Cala Ratjada is built on a small rocky peninsula on the extreme north east corner of Mallorca. Prior to the arrival of mass-tourism in the 1960's, the original village of Cala Ratjada was a quiet little fishing port. The original harbour still remains to this day, but the changing face of the resort is exemplified by the expensive private yachts and speedboats that now sit side by side with the tiny fishing boats.
Historically, Cala Ratjada has also played a significant role in the Mallorcan economy, being the nearest point to the neighbouring island of Menorca. On a clear day, it is possible to see the former Mellorcan capital of Ciutadella from the port area. There is a hydrofoil service from Cala Ratjada harbour to Ciutadella, run by Cape Balear.
The majority of holidaymakers travelling to Majorca will fly into Palma Son Sant Joan Airport, 65km from Cala Ratjada. There are numerous bus and taxi transfer companies offering connections to the resort from the airport.
Flight time from the UK is around 2.5 hours, with flights leaving from over 20 UK airports. There are also flights from 22 Spanish airports, including Barcelona and Madrid.
Mallorca can also be reached by sea, with ferry operators running services between Palma and a number of Spanish ports including Barcelona, Valencia and Ibiza. From the port of Palma, transfers can then be made to Cala d’or.
From April to late October, Cala Ratjada is at its most popular, and if you’re a sun worshipper these are certainly the best months to visit, with temperatures ranging from twenty to late-thirty degrees. Depending on your heat-tolerance levels, it may be significant to know that July and August can push 40 degrees.
Winter temperatures remain perfectly warm, though you should bring jumpers for the evenings. Perhaps the most ideal months to visit are May, June and September when the weather is still good, but the crowds have deflated and you can also get better deals.
Most of the activity in Cala Ratjada takes place around the marina, with its many bars and restaurants. Overlooking the harbour you’ll find the "Jardins Casa March" or the March House Gardens. The gardens are open to the public, but only if you pre-book the visit with the tourist office in the town.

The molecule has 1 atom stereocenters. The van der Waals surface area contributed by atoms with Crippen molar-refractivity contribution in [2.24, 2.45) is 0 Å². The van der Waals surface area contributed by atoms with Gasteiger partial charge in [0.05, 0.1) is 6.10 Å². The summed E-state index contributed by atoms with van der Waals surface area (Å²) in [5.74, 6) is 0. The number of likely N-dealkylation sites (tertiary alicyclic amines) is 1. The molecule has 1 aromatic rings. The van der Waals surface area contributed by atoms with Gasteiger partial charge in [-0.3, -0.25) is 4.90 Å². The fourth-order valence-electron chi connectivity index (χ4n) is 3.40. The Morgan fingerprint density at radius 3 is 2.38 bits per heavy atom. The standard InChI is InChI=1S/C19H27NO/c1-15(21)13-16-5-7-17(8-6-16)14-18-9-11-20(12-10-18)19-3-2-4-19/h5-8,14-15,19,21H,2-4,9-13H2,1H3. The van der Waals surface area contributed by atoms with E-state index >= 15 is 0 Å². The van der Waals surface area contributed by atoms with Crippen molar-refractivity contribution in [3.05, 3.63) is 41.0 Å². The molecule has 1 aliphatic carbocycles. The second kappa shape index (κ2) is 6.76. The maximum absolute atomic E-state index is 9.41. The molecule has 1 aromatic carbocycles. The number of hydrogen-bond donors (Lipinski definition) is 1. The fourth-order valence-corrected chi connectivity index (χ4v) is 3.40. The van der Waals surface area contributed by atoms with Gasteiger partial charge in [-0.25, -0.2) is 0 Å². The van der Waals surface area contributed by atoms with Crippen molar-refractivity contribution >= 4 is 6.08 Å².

A brisk walk north of the harbour will lead you to the stunning little bay of Cala Gat, one of the best beaches in the area, and still relatively undiscovered. Enjoy its tranquillity while you can.
A more renowned beach, also north of Cala Ratjada, is the beautiful Cala Agulla, which boasts golden sand and glorious, turquoise waters with fabulous views out to sea. Cala Mesquida is another great beach a little further around the same headland that is well worth making the effort to visit.
Golf enthusiasts will be glad to know that there are four championship-standard courses almost on your doorstep from Cala Ratjada, at Capdepera, Canyamel, Pula and Son Servera. Indeed, the north east corner of Mallorca has very good sporting facilities, with golf and more than 100 tennis courts on offer. The Mallorca Golf Connection booking agency, based in Magaluf, will organise tee-off times, plus transport to and from the courses.
Other attractions and activities include the "Cuevas d’Arta", or Caves of Arta, which can be reached by bus from the centre of Cala Ratjada. Guided tours of the caverns are available. For windsurfing, head to the neighbouring town of Cala Mesquida, a small picturesque resort whose beach offers watersports and 300m waves on a good day.
On the road inland towards the village of Arta, you cannot miss the imposing medieval castle at Capdepera. Originally built in the 13th Century, it’s one of the largest castles on the island. After 200 years of neglect and decay the castle was finally placed in municipal hands in 1983, and restoration commenced. Today visitors are able to walk around the top of its well preserved battlements, and look around the Casa del Gobernador and Church of San Juan which are two of the few original buildings that are preserved inside the castle walls.